One mini-act is a gambling theme so I make no claims of the supernatural.

Other card tricks may involve rising cards, torn and restored, prediction, etc.
Again I make no claims but prefer to let spectators decide.
Message: Posted by: Francis Cambridge (Aug 28, 2005 06:22AM)
If I had any supernatural powers, I don't think I would go anywhere near a deck of cards. Skill all the way! Cute chilies gecko.

Camby
Message: Posted by: Samuel (Aug 28, 2005 07:47AM)
[quote]
On 2005-08-28 07:22, Francis Cambridge wrote:
If I had any supernatural powers, I don't think I would go anywhere near a deck of cards. Skill all the way!
[/quote]

And then you have all the other venues of magic :) Matches, rubber bands, straws, ropes, rings and so forth.

The reason for using cards (and these other objects) is to do magic with something that the spectators can relate to. If I had supernatural powers, I'd show it with everyday objects, not special bought and crafted objects :)
Message: Posted by: scorch (Aug 28, 2005 11:47AM)
[quote]
On 2005-08-28 01:51, Cain wrote:
I do not view it as part of my responsibility as a magician. Rather, it's my responsibility as a person. Sometimes people need assurances that it is not real. I feel obligated to tell the truth.
[/quote]

Given the purist nature of your stated views about "the truth," and the fact that magic absolutely relies on deception, are you sure you have chosen the right art form for you? When you force a card on a spectator, do you tell them that you are forcing a card? After all, that is "the truth," isn't it?

You still have not explained why you feel this obligation to blunt the effect of your magic by assuring them that it is not magic (a rather odd confession for a magician, seemingly). Why are you so sure that the audience "need assurances" like that? Did they tell you? It seems rather presumptuous for you to define for your audience what their needs are.
Message: Posted by: Cain (Aug 28, 2005 06:02PM)
[quote]Why do you think it's your responsibility to shatter illusions that can keep people thinking and become even more and more intrigued when they forget more and more of the handling in the effect? Why ruin something that might be peoples only chance of escaping this reality and see something that's truly impossible?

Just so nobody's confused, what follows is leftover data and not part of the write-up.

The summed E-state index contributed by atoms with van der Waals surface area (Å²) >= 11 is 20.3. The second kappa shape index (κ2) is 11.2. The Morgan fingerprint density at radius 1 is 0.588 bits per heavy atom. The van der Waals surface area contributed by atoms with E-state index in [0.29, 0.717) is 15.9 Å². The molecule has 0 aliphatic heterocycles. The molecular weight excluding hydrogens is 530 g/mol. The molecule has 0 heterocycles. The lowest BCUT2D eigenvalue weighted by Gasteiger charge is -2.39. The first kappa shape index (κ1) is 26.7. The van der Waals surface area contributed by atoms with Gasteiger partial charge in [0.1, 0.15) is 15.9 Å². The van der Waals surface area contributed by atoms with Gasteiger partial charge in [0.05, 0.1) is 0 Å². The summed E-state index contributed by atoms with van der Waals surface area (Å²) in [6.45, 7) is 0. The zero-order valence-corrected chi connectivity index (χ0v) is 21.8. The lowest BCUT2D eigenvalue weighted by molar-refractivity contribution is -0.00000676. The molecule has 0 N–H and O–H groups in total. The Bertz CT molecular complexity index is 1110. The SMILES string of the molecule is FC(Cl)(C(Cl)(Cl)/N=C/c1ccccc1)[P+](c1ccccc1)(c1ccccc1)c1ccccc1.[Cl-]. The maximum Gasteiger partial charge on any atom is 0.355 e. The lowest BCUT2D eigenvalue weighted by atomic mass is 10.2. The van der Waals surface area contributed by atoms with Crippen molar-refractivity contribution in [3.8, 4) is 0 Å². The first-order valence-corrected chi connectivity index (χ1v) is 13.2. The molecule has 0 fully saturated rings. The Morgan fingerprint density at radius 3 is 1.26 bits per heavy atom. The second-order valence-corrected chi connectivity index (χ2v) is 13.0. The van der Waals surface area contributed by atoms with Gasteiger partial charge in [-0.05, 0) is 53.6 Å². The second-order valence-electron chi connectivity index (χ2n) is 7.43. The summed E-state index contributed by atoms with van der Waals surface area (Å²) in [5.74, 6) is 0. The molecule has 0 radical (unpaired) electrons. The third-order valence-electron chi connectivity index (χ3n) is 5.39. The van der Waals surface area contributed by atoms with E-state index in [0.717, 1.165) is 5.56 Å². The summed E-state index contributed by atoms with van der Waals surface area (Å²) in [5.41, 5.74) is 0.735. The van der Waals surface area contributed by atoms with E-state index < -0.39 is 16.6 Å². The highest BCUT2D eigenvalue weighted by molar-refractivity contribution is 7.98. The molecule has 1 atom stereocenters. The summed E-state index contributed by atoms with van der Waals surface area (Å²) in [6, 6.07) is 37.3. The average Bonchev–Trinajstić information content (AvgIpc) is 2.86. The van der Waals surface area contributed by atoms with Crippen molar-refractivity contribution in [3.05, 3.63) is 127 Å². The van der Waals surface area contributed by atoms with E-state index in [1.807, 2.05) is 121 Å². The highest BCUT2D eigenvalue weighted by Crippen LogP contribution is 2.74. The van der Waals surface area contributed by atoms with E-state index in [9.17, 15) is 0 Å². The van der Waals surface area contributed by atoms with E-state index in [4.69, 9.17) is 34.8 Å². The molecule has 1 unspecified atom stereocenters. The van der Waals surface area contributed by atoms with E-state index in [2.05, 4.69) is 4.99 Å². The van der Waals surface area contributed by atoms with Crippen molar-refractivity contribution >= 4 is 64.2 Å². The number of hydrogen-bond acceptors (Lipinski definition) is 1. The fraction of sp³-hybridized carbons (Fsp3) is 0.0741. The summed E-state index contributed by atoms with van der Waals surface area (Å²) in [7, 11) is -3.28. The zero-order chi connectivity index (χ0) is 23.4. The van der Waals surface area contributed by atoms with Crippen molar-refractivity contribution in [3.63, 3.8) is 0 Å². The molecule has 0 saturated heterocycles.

There is nothing wrong with believing that magic is real! Truly, you should believe that the magic is real yourself when you perform, the magic will gain a lot by that! If it could hurt to believe that magic was real, then I'd tell - but it doesn't hurt...

Kind of with God - I believe in God! But if I KNEW that he didn't exist, I wouldn't go tell people this, because that faith is a very good thing to have :)
[/quote]

It's difficult to explain the dynamics of my performance vis-a-vis my ethics in this medium because, as I said earlier, any "warnings" crucially depends on the world view of the spectator. For spectators who presumably know there is a clever secret and ask, "how do you do that?" I answer with a wolfish grin and say, "Magic." For others who think they have actually witnessed a miracle, or believe in miracles, then yes, I will "shatter" their illusions, "pull" a punch, and say, "there's no such thing." And I would go around telling people there is no God -- if it did any good. However that sort of prosylitizing is, I think, highly ineffective.

People already believe that what they're seeing is "impossible" -- but most know it's not impossible; it's an illusion. If somebody does not know it's an illusion, then you should make an effort to tell them.

Scorch writes:
[quote]Given the purist nature of your stated views about "the truth," and the fact that magic absolutely relies on deception, are you sure you have chosen the right art form for you? When you force a card on a spectator, do you tell them that you are forcing a card? After all, that is "the truth," isn't it?[/quote]

Well, that's easy. If people know it's a trick -- that deception is employed -- then you don't need to tell them you're forcing a card. Most people already know magic relies on deception. It's OK to lie when people know (implicitly) that it's part of the game. It's not OK for people to genuinely believe that Criss Angel really can align "mind, body, and spirit" in order to levitate. That's ********.

[quote]You still have not explained why you feel this obligation to blunt the effect of your magic by assuring them that it is not magic (a rather odd confession for a magician, seemingly). Why are you so sure that the audience "need assurances" like that? Did they tell you? It seems rather presumptuous for you to define for your audience what their needs are.[/quote]

Well, I don't legislate for others. If they don't want to witness an effect, that is fine. But I cannot contribute to an utterly corrupt and obtuse worldview -- one that believes in "real life" miracles.
Message: Posted by: scorch (Aug 28, 2005 07:32PM)
[quote]
On 2005-08-28 19:02, Cain wrote:
People already believe that what they're seeing is "impossible" -- but most know it's not impossible; it's an illusion. If somebody does not know it's an illusion, then you should make an effort to tell them....If they don't want to witness an effect, that is fine. But I cannot contribute to an utterly corrupt and obtuse worldview -- one that believes in "real life" miracles.
[/quote]

That's a rather arrogant judgment to have for somebody who purports to not "legislating for others."

I guess you're not understanding me. You keep repeating your assertions in different ways, and I get it. That's your opinion, and you're certainly entitled to it. What I'm curious about is why you think these things. But what I'm asking for is for you to substantiate these assertions. Don't just keep repeating them using different words. You haven't explained why you feel your views are superior and represent "the truth," such that the sense of wonder that you ultimately deny your audiences (and that most of the rest of us are actually striving for in our performances) is somehow an expression of a "corrupt and obtuse worldview."